keskiviikko 17. helmikuuta 2016

Part 2: Personal thoughts on addiction and dependence

Continuing on my thoughts on the issue of addiction and dependence, I got to thinking about the measures by which dependence and addiction are quantified. Again, going with my personal perspectives as a sort of baseline for my thought experiments to avoid even pretending to be able make generalized statements, though I am trying to perhaps provoke some thoughts.

Considering most of the criteria for nicotine addiction (again, using the substance abuse disorder from DSM 5 as a guideline, since that's what seems to be the conventional wisdom) are more or less predicated on the perception of harm, I can't help but wonder.. are people choosing the behavior, getting addicted instead of choosing the behavior or is the behavior painted as an addiction by manipulating their perception of harm, thus forcing the person to fit the definition of addiction?

So hypothetically, how does one go about creating an addict out of a person?

Take for instance a hypothetical product, which is completely benign but offers a noticeable benefit in the form of pleasure. Now mr A and mr B are essentially identical, both using the same product in exactly the same amounts and ways.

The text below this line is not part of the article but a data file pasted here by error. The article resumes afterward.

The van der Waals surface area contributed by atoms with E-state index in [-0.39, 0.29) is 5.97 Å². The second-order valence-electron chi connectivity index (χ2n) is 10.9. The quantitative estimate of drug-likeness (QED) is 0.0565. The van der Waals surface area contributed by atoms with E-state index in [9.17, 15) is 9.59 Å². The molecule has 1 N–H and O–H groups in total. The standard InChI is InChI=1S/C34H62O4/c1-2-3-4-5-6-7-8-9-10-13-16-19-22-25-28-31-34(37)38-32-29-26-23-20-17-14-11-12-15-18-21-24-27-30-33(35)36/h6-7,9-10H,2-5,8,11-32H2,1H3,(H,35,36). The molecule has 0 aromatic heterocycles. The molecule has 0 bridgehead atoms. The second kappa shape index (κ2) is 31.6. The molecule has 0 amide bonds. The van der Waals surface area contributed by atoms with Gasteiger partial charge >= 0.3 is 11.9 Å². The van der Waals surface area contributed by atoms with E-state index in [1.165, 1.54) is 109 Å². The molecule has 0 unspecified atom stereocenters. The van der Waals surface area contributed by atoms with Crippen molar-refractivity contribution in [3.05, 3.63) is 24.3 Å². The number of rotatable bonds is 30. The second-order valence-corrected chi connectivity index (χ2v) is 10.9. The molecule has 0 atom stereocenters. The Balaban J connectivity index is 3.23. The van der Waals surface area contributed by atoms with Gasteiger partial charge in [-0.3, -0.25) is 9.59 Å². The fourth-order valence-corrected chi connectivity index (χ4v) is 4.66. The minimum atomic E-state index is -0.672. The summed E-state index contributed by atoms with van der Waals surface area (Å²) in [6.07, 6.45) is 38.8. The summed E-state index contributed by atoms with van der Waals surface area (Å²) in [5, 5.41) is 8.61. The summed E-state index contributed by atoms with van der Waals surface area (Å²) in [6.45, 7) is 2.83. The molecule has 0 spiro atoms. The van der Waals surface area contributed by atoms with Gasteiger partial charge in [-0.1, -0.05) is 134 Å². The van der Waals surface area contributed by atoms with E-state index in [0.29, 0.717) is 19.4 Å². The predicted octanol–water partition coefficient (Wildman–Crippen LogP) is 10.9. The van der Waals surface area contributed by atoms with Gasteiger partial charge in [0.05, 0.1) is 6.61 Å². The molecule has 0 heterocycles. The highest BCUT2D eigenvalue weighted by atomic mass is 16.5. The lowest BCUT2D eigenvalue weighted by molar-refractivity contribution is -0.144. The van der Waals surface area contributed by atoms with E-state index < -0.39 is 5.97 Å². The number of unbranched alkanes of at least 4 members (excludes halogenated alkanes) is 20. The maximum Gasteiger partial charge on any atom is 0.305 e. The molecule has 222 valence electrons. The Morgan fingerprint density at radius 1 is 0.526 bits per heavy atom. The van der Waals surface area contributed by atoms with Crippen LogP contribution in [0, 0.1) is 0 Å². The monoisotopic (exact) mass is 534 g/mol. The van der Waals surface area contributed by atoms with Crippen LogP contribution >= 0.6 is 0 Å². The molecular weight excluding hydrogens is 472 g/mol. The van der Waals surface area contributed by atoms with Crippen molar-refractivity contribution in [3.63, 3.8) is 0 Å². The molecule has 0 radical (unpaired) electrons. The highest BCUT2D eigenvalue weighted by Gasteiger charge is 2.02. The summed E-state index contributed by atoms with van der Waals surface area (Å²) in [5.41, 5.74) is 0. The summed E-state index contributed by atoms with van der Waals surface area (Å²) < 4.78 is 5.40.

- Somebody manages to convince Mr A that the product is actually very harmful, which leads to him really wanting to quit use. Now, the product offers an actual benefit and no tangible costs, so A does continue the behavior while "knowing" there are harms, still wanting to quit but not being able to and experiencing cravings for those benefits when trying to abstain and using the substance longer than he intended.

- Mr B uses the product in the same amount, but experiences none of the negative aspects.

The only real difference between these two then is that mr A fits the description of moderate addiction after twelve months, while B does not since the criteria do not include benefits.
Thus, A identifies as an addict without any kind of impact from the substance itself.

This ties into vaping quite closely. While it's certainly not completely benign, it's close enough to fit the above example.
If I were suddenly convinced that vaping causes meaningful harm, leading me to suffer the negative consequences of that perception, would I be an addict?
What if I continue to be convinced there is no meaningful harm (that would prompt me to want abstinence) is it even possible for me to be an addict, as my tolerance and withdrawal are both not issues?

This leads me to believe it's almost impossible substance abuse disorder even exists for vaping, snus or other low risk products until one of two things happens: either evidence emerges that they really are substantially harmful or people are manipulated to believe so.

The latter seems to be a goal for some people that like to assert that dependence is something that needs to be avoided at all costs.

Ei kommentteja:

Lähetä kommentti